"Napoleon?" Illya had been half-expecting Amy to announce she was ill—in the six years since he'd known her, she had become increasingly frail—but he had not expected her odd behaviour to be about Napoleon. "What about Napoleon?"

"Have you noticed that he's been preoccupied? Upset."

Illya had it on his tongue to deny that there was anything wrong with Napoleon, but then he cast his mind back over the last few weeks and found that would be a lie. Napoleon had seemed, well, unfocussed, for some time now. But Illya was too much the spy to show his hand right away.

"Possibly. What's this about?"

Amy looked flustered and started to fuss with the coffee maker.

"Amy?" Illya was getting truly concerned. "What is it?"

With an obvious force of will, Amy stilled her hands and looked at him.

"I know that you and Napoleon are…close."

"Amy, I…" Illya wasn't sure what to say.

"Don't be upset. I'm his only living relative; he tells me everything." She stopped and gave a slight laugh. "Well, as close to everything as he can, given his job. And one thing he's always made clear is how important you are to him."

"He's important to me as well."

"How important?"

"What do you mean?"

"How important is he to you? Exactly."

"He is the most important person in my life," Illya said, not needing to rehearse the words at all. They were waiting for him, an elemental truth that kept him upright in a world that was constantly threatening to topple him.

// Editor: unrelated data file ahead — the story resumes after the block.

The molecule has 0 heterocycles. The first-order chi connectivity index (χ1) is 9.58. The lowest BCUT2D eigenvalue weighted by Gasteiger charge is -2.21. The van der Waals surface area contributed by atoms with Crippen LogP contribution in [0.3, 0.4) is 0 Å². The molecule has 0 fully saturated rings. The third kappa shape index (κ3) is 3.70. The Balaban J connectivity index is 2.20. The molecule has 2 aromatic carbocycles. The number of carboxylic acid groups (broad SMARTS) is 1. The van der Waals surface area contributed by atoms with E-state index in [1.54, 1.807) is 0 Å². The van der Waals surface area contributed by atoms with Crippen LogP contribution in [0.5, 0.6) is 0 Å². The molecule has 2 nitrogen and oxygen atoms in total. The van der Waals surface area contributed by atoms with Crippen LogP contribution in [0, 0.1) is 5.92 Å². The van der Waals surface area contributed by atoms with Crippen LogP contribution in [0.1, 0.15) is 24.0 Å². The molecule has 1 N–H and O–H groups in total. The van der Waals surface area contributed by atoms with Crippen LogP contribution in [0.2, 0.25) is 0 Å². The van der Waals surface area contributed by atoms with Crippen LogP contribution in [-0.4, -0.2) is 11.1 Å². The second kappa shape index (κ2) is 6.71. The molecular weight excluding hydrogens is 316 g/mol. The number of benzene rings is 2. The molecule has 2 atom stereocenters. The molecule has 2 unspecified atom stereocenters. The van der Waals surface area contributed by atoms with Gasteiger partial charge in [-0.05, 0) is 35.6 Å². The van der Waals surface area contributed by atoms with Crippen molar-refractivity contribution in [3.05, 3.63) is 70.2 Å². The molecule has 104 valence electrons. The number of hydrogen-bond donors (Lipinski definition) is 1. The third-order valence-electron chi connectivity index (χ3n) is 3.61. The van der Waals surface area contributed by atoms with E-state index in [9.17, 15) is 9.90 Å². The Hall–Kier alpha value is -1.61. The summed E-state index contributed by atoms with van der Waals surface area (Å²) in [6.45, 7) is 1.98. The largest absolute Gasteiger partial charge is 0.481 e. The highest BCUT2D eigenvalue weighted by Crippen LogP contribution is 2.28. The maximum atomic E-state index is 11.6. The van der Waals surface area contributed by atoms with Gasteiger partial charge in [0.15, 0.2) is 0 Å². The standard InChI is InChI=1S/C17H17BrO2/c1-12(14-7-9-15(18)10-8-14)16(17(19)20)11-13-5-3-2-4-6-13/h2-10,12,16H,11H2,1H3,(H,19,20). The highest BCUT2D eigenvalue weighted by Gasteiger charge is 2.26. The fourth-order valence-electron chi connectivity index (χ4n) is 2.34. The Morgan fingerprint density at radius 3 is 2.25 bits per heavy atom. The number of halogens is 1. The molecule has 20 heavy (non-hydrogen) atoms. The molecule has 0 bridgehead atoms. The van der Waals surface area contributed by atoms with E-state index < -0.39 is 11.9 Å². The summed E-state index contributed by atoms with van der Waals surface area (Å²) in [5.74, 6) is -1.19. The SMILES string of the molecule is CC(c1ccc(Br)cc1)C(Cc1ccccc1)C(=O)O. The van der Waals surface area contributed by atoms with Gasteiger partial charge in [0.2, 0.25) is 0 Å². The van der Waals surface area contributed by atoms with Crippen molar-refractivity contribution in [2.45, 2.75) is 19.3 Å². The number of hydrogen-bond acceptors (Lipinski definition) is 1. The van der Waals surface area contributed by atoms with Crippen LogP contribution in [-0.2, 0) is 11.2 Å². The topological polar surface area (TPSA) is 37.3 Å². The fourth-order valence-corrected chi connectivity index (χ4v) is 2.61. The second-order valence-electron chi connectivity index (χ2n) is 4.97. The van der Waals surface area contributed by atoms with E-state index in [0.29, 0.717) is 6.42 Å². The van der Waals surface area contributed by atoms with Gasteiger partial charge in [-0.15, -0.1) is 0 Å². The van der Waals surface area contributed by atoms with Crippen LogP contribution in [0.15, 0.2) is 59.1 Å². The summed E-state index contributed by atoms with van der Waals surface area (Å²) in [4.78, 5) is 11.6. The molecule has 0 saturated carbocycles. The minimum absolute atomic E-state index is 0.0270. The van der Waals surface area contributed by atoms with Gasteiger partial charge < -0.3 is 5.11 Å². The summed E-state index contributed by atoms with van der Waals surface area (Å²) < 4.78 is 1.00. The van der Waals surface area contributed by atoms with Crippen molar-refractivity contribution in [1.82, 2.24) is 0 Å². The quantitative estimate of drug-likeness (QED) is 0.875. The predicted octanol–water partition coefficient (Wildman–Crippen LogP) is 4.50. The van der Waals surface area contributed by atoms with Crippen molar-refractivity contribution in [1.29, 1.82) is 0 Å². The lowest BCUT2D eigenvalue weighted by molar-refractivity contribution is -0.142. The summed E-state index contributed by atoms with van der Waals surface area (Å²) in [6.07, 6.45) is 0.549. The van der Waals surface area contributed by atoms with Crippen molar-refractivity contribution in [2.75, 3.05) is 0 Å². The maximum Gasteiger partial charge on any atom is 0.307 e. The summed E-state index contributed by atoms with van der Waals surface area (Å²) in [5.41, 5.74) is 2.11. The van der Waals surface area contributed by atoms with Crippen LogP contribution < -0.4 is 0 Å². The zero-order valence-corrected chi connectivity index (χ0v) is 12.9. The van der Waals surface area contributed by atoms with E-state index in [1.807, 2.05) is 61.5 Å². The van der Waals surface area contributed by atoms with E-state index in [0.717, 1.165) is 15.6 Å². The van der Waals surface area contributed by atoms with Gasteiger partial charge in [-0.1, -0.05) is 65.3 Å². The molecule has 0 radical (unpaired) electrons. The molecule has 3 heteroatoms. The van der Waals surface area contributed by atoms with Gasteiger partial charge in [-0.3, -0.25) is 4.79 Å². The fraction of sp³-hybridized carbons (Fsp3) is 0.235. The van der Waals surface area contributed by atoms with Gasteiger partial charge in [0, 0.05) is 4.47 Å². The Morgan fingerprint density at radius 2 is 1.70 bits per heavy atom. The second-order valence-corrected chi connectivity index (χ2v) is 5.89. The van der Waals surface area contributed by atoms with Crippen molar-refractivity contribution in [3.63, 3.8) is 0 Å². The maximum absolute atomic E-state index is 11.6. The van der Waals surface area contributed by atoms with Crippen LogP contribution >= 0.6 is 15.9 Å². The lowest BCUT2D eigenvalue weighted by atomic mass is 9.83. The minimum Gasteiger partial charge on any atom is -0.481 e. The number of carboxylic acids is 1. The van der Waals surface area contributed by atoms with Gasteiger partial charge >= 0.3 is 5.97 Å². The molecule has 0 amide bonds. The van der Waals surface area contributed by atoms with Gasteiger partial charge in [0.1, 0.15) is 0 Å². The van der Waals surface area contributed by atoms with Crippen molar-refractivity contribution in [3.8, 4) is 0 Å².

"I'm glad to hear that."

"But why ask the question, Amy?"

"Because he loves you."

"Impossible." Illya said the word firmly. "Napoleon does not 'do' love. He told me that years ago."

"Then he lied, Illya. Or he didn't know. Because he loves you."

"He can't." Odd that the chance that what he wanted, what he'd discovered he craved only after accepting much less, might be possible made Illya throw up defensive walls he hadn't felt the need for in years.

"He does," Amy said. "Ask him. Please."

"And if you're wrong?" Illya did not know how he could live if his resurrected hope was killed once more.

"I'm not."

Illya said nothing, but stood at the counter, chewing on his bottom lip, his hands clenched shut.

"Illya?" Amy touched his arm tentatively, looking at him with concern. "You know I'm only saying this because I want you both to be happy, don't you?"

"I know," he said, nodding. "I just don't know if I'm brave enough to risk what we have."

"Trust me. And trust in each other." Amy squeezed his arm and then began to bustle around the kitchen. "Now, we'd better get that coffee ready or Napoleon will wonder what we're up to."

"We certainly don't want that."

When Illya and Amy finally emerged from the kitchen, Illya carrying a tray laden with the coffee service and Christmas cookies, Napoleon gave them both the speculative look he generally reserved for captured Thrush operatives. Illya ignored the look and the questions implicit in it and threw himself into serving coffee while Amy distracted her nephew.

The rest of the evening was spent companionably, but Illya knew that Napoleon was too much a spy to let go of any questions he had.

As the clock ticked closer to midnight, Illya and Napoleon finally took their leave. Amy gave them each a hug at the door, and shot Illya a pointed look when Napoleon had his back turned.